Last weekend I had the privilege of being the featured speaker at the 90th anniversary celebration of the Sacramento chapter of the California Writers Club. This is the venerable group founded by Jack London that grew out of the monthly social gathering of writers in the home of poet Joaquin Miller in the beautiful Oakland hills.
The subject of my speech was how Amazon, Smashwords and all the social media companies had transformed the writer’s journey over the past six or seven years into something Jack London would not have recognized. It was also not lost on me that the title of my speech was “Why You Don’t Need An Agent…Or Do You?”
In these heady days when Kindle millionaires are writing four books a year, bestselling writers are Twitter celebrities, and Amazon is making New York publishing change at a pace never before seen in the history of the industry, it was liberating to tell these eager writers how they held the keys to Marty McFly’s Delorean in their hands. Best of all they wouldn’t need to time travel since it was all happening right now.
They could self-publish all by themselves or with help. They could market their own work using their innate talent, writing, via social media (freely and for free). They could create author brands and share them with their fans. They could make a living doing what they loved without the anguish of waiting for a big publishing house to recognize the value of their work.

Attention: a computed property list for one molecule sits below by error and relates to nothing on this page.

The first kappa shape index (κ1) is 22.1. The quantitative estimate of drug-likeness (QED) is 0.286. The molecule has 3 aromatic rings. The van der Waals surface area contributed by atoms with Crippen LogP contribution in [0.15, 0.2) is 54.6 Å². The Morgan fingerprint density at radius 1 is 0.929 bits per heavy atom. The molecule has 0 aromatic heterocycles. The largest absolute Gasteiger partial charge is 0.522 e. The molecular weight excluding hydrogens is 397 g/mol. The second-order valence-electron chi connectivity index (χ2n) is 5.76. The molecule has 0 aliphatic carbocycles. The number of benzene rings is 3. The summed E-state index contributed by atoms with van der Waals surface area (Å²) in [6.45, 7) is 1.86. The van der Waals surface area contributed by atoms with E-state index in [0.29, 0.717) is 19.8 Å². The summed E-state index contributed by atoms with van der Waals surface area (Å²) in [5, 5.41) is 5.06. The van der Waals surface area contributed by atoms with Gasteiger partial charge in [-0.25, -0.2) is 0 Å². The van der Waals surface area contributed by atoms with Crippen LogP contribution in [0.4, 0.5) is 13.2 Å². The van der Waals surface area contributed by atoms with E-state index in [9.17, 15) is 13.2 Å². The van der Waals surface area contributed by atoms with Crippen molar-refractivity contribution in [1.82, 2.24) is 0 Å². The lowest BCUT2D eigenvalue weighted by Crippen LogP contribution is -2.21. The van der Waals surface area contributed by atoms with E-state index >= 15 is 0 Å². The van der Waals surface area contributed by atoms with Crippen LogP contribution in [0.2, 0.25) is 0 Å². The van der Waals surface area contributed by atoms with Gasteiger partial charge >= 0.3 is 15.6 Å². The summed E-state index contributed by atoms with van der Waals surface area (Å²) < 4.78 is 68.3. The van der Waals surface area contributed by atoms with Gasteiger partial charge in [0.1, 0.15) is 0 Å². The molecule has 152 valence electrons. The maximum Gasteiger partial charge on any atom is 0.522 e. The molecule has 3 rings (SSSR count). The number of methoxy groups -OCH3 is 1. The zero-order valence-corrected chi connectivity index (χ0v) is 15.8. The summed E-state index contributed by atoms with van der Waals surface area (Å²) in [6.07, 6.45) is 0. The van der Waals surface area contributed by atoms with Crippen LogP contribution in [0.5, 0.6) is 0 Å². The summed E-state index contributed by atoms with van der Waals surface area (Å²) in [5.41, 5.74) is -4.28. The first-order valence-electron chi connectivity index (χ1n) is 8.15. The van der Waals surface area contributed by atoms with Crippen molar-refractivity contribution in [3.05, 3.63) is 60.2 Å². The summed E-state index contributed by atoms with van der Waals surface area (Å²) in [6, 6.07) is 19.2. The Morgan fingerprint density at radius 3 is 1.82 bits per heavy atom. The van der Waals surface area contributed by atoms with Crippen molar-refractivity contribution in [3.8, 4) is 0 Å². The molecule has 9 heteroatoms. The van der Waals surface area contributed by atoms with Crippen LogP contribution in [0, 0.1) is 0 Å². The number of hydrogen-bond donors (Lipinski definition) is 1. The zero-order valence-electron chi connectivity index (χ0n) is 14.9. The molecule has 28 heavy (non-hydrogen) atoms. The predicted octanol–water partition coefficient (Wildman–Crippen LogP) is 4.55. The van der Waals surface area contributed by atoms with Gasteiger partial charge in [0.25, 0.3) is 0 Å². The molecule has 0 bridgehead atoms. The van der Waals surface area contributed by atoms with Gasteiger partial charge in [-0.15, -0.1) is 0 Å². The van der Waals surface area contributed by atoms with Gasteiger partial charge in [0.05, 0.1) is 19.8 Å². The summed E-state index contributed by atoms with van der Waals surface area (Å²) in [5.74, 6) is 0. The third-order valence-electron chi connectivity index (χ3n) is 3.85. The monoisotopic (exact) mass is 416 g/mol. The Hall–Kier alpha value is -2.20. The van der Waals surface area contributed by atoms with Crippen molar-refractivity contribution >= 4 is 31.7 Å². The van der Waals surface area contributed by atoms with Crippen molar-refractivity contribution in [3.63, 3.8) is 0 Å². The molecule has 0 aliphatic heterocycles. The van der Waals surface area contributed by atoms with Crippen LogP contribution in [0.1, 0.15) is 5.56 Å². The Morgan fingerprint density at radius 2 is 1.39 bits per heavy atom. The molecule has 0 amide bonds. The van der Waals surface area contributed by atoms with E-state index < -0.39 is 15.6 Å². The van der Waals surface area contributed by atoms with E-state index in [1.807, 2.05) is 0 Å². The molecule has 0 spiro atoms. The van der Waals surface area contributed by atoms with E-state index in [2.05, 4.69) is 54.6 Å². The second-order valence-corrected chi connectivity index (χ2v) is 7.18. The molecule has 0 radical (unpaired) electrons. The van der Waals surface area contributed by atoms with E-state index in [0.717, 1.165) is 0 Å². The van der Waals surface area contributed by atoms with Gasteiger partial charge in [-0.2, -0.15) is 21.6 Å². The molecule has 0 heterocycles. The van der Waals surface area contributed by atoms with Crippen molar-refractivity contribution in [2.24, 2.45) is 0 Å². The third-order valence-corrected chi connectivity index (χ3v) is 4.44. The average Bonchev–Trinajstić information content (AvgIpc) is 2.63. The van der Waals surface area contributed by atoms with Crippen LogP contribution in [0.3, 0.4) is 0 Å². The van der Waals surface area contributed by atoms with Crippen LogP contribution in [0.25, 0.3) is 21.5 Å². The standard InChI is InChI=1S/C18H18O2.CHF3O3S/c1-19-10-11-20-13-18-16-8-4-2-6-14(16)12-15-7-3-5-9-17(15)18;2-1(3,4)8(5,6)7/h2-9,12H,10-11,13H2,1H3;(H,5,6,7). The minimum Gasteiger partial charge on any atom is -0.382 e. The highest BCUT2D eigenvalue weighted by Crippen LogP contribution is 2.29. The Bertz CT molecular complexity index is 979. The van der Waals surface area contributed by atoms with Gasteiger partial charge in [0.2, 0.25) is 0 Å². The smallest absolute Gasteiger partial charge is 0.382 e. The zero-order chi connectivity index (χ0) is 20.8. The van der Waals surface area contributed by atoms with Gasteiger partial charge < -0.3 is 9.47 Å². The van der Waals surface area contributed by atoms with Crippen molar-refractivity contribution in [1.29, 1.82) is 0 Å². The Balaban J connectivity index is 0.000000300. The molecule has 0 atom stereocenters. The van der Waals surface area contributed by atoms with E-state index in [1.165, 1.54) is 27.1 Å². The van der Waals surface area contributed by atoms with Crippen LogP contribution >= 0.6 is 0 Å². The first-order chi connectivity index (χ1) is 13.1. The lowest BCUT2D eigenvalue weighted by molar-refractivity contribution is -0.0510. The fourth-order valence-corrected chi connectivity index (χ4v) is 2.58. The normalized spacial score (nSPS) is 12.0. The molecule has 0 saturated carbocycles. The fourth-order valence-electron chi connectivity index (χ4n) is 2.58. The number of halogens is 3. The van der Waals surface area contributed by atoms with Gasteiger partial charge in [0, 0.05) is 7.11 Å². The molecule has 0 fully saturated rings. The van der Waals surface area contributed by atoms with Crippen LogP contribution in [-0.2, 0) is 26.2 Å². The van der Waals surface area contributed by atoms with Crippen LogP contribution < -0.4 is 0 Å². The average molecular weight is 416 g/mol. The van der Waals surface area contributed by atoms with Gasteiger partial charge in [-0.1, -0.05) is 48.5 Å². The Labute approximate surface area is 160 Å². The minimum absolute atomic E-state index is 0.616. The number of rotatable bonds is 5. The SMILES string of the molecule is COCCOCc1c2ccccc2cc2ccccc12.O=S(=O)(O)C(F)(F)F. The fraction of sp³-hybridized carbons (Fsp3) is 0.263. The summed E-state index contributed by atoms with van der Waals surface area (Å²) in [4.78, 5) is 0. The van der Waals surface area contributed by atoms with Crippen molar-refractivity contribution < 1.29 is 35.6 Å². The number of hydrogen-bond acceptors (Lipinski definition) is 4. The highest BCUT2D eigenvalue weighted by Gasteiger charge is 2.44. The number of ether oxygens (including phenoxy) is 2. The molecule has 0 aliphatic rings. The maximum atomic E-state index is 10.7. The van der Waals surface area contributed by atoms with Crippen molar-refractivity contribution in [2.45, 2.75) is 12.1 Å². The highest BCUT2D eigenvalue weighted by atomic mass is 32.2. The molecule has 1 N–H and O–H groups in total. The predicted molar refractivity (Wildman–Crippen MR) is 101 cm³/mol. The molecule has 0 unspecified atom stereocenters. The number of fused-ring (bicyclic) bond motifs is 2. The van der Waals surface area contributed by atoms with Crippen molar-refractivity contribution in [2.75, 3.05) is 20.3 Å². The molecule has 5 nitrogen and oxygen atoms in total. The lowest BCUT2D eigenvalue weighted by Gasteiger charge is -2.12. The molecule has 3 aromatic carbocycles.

Agents, if they want to stay a viable part of this changing landscape, have to make themselves valuable in ways never before considered. It’s fine to have a job that sits in the middle between two entities. But if what you’ve been doing for the past few decades is no longer seen as important to the ROI chain, you’d better consider new ways to be useful. At Fuse Literary, we think that working with hybrid authors is our value-added. We want to help writers at both ends, whether they self publish or traditionally publish.
So on this day when I’m thinking about Back to the Future (it’s the day Marty and the Doc arrived in future Hollywood), and pondering the amazing reception to my speech in Sacramento on Saturday, I’d say the future is here. And we’re glad to be a part of it.